Thank you, Mr. Iyengar.
2. High Standards for Teacher Training
Having not met the man, I couldn’t have learned any of his method if he didn’t develop a rigorous, long, and thorough teacher training program. But, he did.
Before beginning to teach Iyengar-sanctioned classes, one must practice in his method for at least two years, followed by a minimum of two years of teacher training, and culminating in a written exam. a demonstration of asana, and a demonstration of teaching skill. The official Iyengar website list only 3,892 teachers worldwide.
The Iyengar teacher training requirements contrast sharply with those of Yoga Alliance, who’ve somehow become the standard bearer for the vast majority of trainings in the US. They require no previous practice experience, and 180 hours of training, for which there is no syllabus, no exam, no skills assessment, and no oversight. Their standards have had a horrible effect on the quality of yoga teaching in the world. And, because those standards are so easy to meet, there are currently 38,965 Yoga Alliance-registered teachers, according to their website. None of them are Iyengar teachers.
In my years of teaching, I have had thousands of students tell me about injuries they’ve gotten in yoga classes. The amount that happened in Iyengar classes is miniscule. That is because every Iyengar class is taught by a highly-educated, skilled professional teacher.
Thank you, Mr, Iyengar.
3. The Pace
The 2nd of Patanjali’s Yoga Sutras is “yogas chitta vrtti nirodhah” That translates to: “The practice of yoga is to still the movements of the mind.”
When I was first starting to develop teacher training curriculum at YogaWorks, I was tasked with making a list of the many well-known ways that yoga practice had been defined over the years. When I asked Lisa Walford how Iyengar yoga could be defined, her answer was something that would be foreign to most practitioners of popular flow-type yoga. I can’t remember her exact words, but I’ll never forget the essence of it, because it happens every time I practice … she taught me very much of what I do on my mat. She told me that Iyengar practice is a process of focusing the mind, in an intelligent sequence, on different aspects of experience in asana.
Doing that takes time. I can’t do it quickly, no matter how many years of practice I have under my belt. I once overheard Chuck Miller, a great Ashtanga teacher who also has a lot of Iyengar experience, say to a student, “We have to stop seeing the practice as a checklist of poses.” He has often said, perfectly articulating the effect of a slow practice, “Find the cosmic in the mundane. Find the infinite in each second.” And be said to me once, a bit more directly, after my feet tore through several slats of wooden blinds in a fancy moment of showing off Chakrasana, a backward somersault, “James, slow down.”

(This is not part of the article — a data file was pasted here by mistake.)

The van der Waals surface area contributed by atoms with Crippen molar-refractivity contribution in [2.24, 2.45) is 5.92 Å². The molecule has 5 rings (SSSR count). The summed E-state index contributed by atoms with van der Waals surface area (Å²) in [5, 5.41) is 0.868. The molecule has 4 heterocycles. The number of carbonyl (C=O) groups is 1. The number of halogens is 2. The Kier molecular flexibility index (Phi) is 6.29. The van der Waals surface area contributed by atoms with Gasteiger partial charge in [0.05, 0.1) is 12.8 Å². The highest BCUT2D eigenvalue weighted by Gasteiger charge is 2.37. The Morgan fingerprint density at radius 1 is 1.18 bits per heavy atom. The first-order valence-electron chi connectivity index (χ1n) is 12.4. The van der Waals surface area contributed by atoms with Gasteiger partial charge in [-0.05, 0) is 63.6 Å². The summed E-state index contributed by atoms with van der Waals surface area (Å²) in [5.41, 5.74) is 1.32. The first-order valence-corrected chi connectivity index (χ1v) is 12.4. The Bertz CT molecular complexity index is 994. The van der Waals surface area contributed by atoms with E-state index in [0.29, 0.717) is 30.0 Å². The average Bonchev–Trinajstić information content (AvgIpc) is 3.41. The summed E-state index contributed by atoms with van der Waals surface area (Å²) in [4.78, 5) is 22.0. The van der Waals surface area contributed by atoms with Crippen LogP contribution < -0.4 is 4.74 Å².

Seeing what happens when I slow down, more than anything else that Iyengar gave me, through his teachers and the teachers who’ve learned from them, is, without a doubt, the most valuable gift that I’ve ever been given by anybody. As technical and complex as Iyengar practice might appear to be, its practice showed me the way to my soul. And for that, I am most grateful to Mr. Iyengar.
There was no more perfect place than that studio floor to hear the news of his passing, because I wouldn’t have been there if it hadn’t been for him.
I want to know that his soul is resting. I hope that he is finished working. He changed the world. He changed my world. He made my life much better than it would have been otherwise. And I never even came close to meeting him.
So, that evening in Soho last summer, I cried. And it took me this long to figure out why. I cried because I was finally happy. And I was happy because his teaching showed me where happiness lies.
Thank you, Mr. Iyengar.